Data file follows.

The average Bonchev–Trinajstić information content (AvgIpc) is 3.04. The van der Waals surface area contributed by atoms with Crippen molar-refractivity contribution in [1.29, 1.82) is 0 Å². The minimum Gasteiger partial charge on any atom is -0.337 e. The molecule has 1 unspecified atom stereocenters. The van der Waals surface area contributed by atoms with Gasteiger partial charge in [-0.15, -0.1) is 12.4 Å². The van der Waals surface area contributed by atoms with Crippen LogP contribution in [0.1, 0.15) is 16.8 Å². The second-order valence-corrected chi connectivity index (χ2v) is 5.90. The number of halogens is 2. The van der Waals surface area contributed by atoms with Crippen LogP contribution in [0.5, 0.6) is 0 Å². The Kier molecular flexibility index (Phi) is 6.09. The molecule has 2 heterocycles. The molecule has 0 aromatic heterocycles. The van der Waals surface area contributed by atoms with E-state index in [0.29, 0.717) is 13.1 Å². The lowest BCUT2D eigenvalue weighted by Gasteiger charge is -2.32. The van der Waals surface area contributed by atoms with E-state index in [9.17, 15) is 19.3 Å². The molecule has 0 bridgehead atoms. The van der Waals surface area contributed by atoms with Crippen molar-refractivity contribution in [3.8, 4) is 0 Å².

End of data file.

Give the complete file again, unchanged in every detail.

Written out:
The average Bonchev–Trinajstić information content (AvgIpc) is 3.04. The van der Waals surface area contributed by atoms with Crippen molar-refractivity contribution in [1.29, 1.82) is 0 Å². The minimum Gasteiger partial charge on any atom is -0.337 e. The molecule has 1 unspecified atom stereocenters. The van der Waals surface area contributed by atoms with Gasteiger partial charge in [-0.15, -0.1) is 12.4 Å². The van der Waals surface area contributed by atoms with Crippen LogP contribution in [0.1, 0.15) is 16.8 Å². The second-order valence-corrected chi connectivity index (χ2v) is 5.90. The number of halogens is 2. The van der Waals surface area contributed by atoms with Crippen LogP contribution in [0.5, 0.6) is 0 Å². The Kier molecular flexibility index (Phi) is 6.09. The molecule has 2 heterocycles. The molecule has 0 aromatic heterocycles. The van der Waals surface area contributed by atoms with E-state index in [0.29, 0.717) is 13.1 Å². The lowest BCUT2D eigenvalue weighted by Gasteiger charge is -2.32. The van der Waals surface area contributed by atoms with E-state index in [9.17, 15) is 19.3 Å². The molecule has 0 bridgehead atoms. The van der Waals surface area contributed by atoms with Crippen molar-refractivity contribution in [3.8, 4) is 0 Å².